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Plant Cell, Tissue and Organ Culture (PCTOC)

, Volume 139, Issue 1, pp 177–190 | Cite as

Optimized in vitro micro-tuber production for colchicine biosynthesis in Gloriosa superba L. and its anti-microbial activity against Candida albicans

  • Sivakumar SubiramaniEmail author
  • Sathish Sundararajan
  • Siva Govindarajan
  • Vinoth Sadasivam
  • Prem Kumar Ganesan
  • Gurusaravanan Packiaraj
  • Vigneswaran Manickam
  • Senthil Kumar Thiruppathi
  • Sathishkumar Ramalingam
  • Jayabalan Narayanasamy
Original Article
  • 35 Downloads

Abstract

Gloriosa superba L. tubers are a rich source of commercially important colchicine and due to overexploitation, the species has become vulnerable. In the present investigation, in vitro tuber productions were carried out for its propagation and conservation. The in vitro and field-grown tubers were assessed for their colchicine content and antimicrobial activities. Maximum callusing was obtained when the medium was supplemented with 2,4-dichlorophenoxyacetic acid (2,4-D) and 6-furfurylaminopurine (kinetin). Among different auxins tested for in vitro tuberous root production, IAA (1.5 mg/L) induced 78.2% tuberous root per callus. In vitro micro-tuber raised in media supplemented with 1.5 mg/L thidiazuron (TDZ) recorded the highest response (72.9%) with 28.4 tubers per explant. Sucrose (6%) with TDZ (1.5 mg/L) produced significantly more micro-tubers per callus. Elicitor treatment with AlCl3 at 125 µM and 150 µM resulted in a significant increase in the micro-tuber and tuberous root production respectively. N6-(2-Isopentenyl) adenine (2ip) (1.0 mg/L) induced the highest frequency of in vitro micro-tuber sprouting and tuber formation compared to 6-benzylaminopurine (BAP) and 1-naphthalene acetic acid (NAA). The elicitor-treatments with AlCl3 significantly increased the colchicine content of in vitro tuberous root and tubers than that of the field grown tubers. The anti-microbial activity of in vitro raised tubers, tuberous roots and AlCl3 treated samples were significantly higher compared to the field grown samples. An optimized tissue culture system for mass propagation of G. superba with conservation aspects and the production of high-value colchicine is presented here, which can be used in various medicinal systems.

Key message

Manipulation of PGR’S significantly enhanced in vitro tuberization from noncorm bud explants. Elicitor treatment with AlCl3 enhanced the production of colchicine. HPLC analysis revealed significantly higher colchicine content in in vitro raised plants compared to field grown tubers. The study will help in mass propagation, conservation, and commercialization of Gloriosa superba L. for large scale production of colchicine.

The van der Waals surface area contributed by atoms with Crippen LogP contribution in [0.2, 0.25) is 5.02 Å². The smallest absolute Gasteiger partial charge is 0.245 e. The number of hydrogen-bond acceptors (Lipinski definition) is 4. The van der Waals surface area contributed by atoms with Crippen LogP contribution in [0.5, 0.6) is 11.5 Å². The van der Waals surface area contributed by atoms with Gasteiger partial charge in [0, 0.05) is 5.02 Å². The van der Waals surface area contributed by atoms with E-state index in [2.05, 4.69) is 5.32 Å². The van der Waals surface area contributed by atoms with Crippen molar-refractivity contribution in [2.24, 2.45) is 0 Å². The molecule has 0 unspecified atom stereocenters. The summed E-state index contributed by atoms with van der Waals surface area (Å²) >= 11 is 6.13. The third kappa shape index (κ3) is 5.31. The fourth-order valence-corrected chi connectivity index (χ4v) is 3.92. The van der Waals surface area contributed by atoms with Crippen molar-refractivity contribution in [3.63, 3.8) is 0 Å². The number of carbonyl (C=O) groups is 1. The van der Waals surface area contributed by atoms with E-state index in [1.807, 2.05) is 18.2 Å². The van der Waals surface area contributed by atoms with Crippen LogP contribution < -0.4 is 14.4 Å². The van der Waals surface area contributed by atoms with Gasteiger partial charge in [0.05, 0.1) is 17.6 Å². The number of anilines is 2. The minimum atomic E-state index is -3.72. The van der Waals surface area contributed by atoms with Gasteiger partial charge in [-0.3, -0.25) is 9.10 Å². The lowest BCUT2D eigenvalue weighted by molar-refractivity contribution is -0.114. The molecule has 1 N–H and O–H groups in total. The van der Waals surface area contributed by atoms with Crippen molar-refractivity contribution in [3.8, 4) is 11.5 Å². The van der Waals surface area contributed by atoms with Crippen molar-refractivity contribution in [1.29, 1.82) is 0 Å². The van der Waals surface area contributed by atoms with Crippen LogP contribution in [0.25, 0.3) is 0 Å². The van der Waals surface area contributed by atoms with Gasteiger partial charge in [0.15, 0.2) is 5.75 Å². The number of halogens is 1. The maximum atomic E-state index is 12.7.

Keywords

Gloriosa superba Tuberization Plant growth regulators Elicitors Anti-microbials 

Notes

Acknowledgements

Dr. S. Sivakumar would like to acknowledge the Department of Plant Science, Bharathidasan University, Tiruchirappalli for providing HPLC facility (UGC-SAP) for this research. Mr. S. Sathish acknowledges ICMR, New Delhi (No. 3/1/2/102/2018-Nut.) for fellowship support.

Author contributions

SS designed and executed all the experiments. SS prepared the manuscript. GS, SV, GPK, PG, and MV contributed substantially in experimental analysis and discussion. TSK, RS, and NJ mobilized funds and critically evaluated the manuscript.

Supplementary material

11240_2019_1675_MOESM1_ESM.docx (16 kb)
Supplementary material 1 (DOCX 15 kb)

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Copyright information

© Springer Nature B.V. 2019

Authors and Affiliations

  • Sivakumar Subiramani
    • 1
    Email author
  • Sathish Sundararajan
    • 3
  • Siva Govindarajan
    • 1
  • Vinoth Sadasivam
    • 2
  • Prem Kumar Ganesan
    • 1
  • Gurusaravanan Packiaraj
    • 4
  • Vigneswaran Manickam
    • 1
  • Senthil Kumar Thiruppathi
    • 1
  • Sathishkumar Ramalingam
    • 3
  • Jayabalan Narayanasamy
    • 1
  1. 1.Department of Plant Science, School of Life SciencesBharathidasan UniversityTiruchirappalliIndia
  2. 2.Department of Biotechnology, AarupadaiVeedu Institute of TechnologyVinayaka Missions UniversityChennaiIndia
  3. 3.Plant Genetic Engineering Laboratory, Department of BiotechnologyBharathiar UniversityCoimbatoreIndia
  4. 4.Department of BotanyBharathiar UniversityCoimbatoreIndia

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